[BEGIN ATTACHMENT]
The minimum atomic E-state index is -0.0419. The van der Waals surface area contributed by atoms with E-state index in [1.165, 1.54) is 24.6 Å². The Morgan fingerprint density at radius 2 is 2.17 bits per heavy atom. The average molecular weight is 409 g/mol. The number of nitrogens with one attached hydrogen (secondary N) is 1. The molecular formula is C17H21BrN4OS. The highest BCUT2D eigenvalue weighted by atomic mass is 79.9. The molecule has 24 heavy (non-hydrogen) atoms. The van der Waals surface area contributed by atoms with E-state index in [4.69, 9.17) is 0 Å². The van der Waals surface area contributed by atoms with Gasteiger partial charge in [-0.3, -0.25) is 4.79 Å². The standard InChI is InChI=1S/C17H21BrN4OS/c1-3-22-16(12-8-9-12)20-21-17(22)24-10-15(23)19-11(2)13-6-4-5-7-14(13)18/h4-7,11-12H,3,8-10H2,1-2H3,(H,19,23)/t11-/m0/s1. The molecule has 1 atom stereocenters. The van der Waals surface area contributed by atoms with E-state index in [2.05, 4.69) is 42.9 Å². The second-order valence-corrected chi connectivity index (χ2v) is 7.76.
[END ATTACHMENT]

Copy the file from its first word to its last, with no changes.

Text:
The minimum atomic E-state index is -0.0419. The van der Waals surface area contributed by atoms with E-state index in [1.165, 1.54) is 24.6 Å². The Morgan fingerprint density at radius 2 is 2.17 bits per heavy atom. The average molecular weight is 409 g/mol. The number of nitrogens with one attached hydrogen (secondary N) is 1. The molecular formula is C17H21BrN4OS. The highest BCUT2D eigenvalue weighted by atomic mass is 79.9. The molecule has 24 heavy (non-hydrogen) atoms. The van der Waals surface area contributed by atoms with E-state index in [4.69, 9.17) is 0 Å². The van der Waals surface area contributed by atoms with Gasteiger partial charge in [-0.3, -0.25) is 4.79 Å². The standard InChI is InChI=1S/C17H21BrN4OS/c1-3-22-16(12-8-9-12)20-21-17(22)24-10-15(23)19-11(2)13-6-4-5-7-14(13)18/h4-7,11-12H,3,8-10H2,1-2H3,(H,19,23)/t11-/m0/s1. The molecule has 1 atom stereocenters. The van der Waals surface area contributed by atoms with E-state index in [2.05, 4.69) is 42.9 Å². The second-order valence-corrected chi connectivity index (χ2v) is 7.76.